In some cases, Western powers have tried to play a more direct role in shaping the politics of target countries in the name of fighting corruption. The intent behind such strategies is to prop up friendlier — and more stable — governments in the long run, rather than getting caught flat-footed when an Arab Spring-like episode erupts and a long-standing ally is abruptly removed from the scene.
Yet the more interventionist Western powers get, the more they risk inflaming sensitivities over sovereignty. In its own backyard, the United States has heavily backed Guatemala's International Commission Against Impunity (CICIG), spending $44.5 million on the commission since it was established in 2007. CICIG took down former Guatemalan President Otto Perez Molina and has raised impeachment threats against current President Jimmy Morales (Morales is trying, so far without success, to neutralize the probe and oust the head of CICIG). While trying to keep commission alive, the United States would like to apply the Guatemalan model to other parts of Latin America where corruption, drugs and politics form a volatile mix. Not surprisingly, Guatemala's neighbors, including Mexico, have resisted such probes after watching the CICIG take down presidents.
The European Union employs a similar strategy on its periphery and faces the same challenges over sovereignty. Western European powers backed Ukrainian protesters, incensed by rampant corruption, to oust Russia's ally, former Prime Minister Viktor Yanukovich, in the 2014 Maidan protests. Four years later, the EU-backed president, Petro Poroshenko, is resisting International Monetary Fund and EU demands to appoint independent members to a new anti-corruption court, arguing that they are infringing on Ukrainian sovereignty. In Romania, where hundreds of thousands of protesters have waged anti-corruption demonstrations, Brussels has tried to prevent a government overhaul of the judicial system that threatens to oust the country's anti-corruption chief and stifle anti-graft efforts overall. But the more the European Commission tries to lean in on the issue, the more it invites backlash from Romanian politicians arguing that Brussels is overstepping its bounds. This is an argument that other countries in Eastern Europe, such as Hungary and Poland, will be quick to use to try to keep Brussels out of their domestic politics.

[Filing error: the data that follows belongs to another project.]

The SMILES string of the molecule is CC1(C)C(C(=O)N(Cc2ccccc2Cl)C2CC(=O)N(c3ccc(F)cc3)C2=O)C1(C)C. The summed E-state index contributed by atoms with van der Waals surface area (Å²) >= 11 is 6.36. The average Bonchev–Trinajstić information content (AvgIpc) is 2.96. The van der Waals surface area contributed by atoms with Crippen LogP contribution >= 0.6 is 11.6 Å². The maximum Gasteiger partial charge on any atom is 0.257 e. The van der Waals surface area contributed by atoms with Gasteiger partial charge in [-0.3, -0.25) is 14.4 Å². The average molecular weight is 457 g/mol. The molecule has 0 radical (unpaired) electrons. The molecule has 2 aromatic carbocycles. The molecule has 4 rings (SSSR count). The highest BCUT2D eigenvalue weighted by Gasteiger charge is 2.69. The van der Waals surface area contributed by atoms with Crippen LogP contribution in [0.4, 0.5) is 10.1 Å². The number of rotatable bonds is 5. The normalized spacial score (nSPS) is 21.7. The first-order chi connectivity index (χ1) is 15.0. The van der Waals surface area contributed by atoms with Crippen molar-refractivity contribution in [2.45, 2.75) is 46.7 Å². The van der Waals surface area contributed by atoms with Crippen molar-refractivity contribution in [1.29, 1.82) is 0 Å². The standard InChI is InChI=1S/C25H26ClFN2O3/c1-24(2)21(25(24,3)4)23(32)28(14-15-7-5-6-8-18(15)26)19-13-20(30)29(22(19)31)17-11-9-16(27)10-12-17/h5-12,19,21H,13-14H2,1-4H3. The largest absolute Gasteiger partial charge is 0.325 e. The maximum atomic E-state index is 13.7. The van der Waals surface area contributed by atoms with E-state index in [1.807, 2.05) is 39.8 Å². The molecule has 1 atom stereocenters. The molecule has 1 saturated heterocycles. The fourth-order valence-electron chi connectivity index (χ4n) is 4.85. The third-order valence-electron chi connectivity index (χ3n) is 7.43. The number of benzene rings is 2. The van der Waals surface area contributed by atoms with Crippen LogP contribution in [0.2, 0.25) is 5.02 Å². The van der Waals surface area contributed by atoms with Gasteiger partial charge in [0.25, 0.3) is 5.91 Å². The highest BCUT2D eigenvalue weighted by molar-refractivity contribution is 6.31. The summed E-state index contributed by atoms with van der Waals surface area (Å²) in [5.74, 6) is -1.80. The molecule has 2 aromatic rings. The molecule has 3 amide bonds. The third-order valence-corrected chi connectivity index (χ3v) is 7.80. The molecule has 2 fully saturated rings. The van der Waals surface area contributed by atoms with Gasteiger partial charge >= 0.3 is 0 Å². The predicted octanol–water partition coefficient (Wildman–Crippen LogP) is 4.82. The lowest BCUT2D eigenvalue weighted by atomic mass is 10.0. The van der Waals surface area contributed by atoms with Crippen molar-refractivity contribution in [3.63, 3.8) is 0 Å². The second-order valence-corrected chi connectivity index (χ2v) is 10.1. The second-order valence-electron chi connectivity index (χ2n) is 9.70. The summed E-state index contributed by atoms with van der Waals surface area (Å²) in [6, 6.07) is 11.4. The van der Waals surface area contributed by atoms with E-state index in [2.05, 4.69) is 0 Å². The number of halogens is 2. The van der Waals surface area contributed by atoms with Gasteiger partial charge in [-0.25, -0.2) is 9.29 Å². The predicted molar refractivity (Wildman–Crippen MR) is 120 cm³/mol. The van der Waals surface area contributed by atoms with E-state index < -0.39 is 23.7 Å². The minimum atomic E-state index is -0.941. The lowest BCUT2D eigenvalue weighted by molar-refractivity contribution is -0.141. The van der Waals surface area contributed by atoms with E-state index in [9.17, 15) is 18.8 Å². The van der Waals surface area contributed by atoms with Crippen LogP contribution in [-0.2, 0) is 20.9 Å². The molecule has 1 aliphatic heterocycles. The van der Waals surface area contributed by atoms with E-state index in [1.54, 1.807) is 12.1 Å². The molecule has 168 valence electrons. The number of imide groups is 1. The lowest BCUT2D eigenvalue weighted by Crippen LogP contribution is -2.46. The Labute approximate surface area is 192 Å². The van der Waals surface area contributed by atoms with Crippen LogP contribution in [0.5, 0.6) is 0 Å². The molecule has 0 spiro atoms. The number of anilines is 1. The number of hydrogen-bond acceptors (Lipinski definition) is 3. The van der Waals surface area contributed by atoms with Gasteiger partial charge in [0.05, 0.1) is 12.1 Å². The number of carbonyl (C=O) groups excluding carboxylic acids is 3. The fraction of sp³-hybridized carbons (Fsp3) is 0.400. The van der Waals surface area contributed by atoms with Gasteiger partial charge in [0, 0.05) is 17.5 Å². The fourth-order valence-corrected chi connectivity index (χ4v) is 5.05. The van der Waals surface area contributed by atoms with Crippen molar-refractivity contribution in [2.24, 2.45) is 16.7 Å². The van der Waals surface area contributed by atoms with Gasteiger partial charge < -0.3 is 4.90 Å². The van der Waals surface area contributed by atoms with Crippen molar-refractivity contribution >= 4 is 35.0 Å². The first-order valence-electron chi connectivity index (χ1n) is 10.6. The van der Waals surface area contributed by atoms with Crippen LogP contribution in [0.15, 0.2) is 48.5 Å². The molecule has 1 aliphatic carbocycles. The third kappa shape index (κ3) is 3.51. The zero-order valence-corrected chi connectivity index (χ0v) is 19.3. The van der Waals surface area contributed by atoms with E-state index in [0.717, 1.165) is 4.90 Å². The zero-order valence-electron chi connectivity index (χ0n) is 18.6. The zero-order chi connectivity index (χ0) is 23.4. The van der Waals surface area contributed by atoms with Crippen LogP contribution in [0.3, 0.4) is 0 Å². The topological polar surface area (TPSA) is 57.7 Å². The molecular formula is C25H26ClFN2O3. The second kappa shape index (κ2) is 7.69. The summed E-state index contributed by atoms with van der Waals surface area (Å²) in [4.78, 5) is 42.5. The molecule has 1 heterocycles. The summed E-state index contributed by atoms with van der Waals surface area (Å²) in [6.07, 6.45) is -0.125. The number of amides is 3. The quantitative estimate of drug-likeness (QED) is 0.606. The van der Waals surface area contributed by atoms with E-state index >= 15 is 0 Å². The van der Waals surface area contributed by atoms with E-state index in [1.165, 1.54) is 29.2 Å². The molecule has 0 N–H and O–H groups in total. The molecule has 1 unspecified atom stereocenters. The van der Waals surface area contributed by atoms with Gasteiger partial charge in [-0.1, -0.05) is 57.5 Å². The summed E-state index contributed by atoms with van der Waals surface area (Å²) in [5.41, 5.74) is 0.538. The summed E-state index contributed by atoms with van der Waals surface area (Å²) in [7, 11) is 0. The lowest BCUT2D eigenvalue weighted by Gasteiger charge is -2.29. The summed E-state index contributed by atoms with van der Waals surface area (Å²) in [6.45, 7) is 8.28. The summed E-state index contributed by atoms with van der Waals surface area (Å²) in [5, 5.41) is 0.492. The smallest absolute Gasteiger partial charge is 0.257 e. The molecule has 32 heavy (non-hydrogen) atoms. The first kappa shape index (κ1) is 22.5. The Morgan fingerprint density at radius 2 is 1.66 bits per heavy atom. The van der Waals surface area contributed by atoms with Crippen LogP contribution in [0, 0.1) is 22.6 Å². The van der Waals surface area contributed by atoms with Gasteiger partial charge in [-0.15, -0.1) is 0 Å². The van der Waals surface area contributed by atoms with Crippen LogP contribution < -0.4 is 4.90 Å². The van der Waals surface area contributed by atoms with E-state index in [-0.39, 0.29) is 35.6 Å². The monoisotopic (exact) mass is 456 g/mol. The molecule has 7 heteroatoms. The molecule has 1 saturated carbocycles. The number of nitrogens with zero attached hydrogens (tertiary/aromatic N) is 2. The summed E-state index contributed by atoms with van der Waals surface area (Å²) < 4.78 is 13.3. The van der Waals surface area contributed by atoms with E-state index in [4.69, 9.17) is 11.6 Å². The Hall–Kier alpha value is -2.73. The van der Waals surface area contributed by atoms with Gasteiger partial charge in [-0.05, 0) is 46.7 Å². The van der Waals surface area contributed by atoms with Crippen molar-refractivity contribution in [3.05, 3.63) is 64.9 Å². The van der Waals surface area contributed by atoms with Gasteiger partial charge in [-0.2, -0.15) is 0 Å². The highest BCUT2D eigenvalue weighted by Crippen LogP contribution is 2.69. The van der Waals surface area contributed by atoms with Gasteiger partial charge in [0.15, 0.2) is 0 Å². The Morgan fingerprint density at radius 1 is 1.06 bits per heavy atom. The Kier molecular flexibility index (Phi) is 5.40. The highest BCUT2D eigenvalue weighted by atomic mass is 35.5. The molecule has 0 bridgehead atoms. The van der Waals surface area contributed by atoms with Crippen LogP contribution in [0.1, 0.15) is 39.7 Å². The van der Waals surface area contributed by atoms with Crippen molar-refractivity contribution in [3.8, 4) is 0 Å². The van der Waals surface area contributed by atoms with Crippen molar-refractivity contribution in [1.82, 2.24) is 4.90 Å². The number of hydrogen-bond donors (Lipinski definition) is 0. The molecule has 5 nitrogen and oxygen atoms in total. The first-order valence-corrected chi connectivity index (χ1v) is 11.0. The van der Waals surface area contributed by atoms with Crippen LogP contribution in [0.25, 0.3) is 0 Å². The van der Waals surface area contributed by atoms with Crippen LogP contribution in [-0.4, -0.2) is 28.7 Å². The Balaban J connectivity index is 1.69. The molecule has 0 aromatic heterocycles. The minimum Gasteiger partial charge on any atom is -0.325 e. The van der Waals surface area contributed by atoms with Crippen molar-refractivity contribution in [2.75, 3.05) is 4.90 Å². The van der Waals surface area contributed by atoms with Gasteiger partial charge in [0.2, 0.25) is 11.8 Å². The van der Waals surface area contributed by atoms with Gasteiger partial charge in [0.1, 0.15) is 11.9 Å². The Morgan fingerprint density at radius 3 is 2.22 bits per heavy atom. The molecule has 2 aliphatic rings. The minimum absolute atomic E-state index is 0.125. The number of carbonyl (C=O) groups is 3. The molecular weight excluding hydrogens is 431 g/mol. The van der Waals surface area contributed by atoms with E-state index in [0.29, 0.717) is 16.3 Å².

As technologies advance and accessibility to big data grows, interested parties will be able to track corruption allegations more comprehensively to expose the rot within states and companies, sustaining anti-corruption momentum globally. Whether a government pre-emptively launches an anti-corruption crusade or becomes the victim of one, the geopolitical context surrounding the motives of anti-graft campaigns may reveal more in the end about the ultimate impact of these probes than what can be gleaned from global rankings.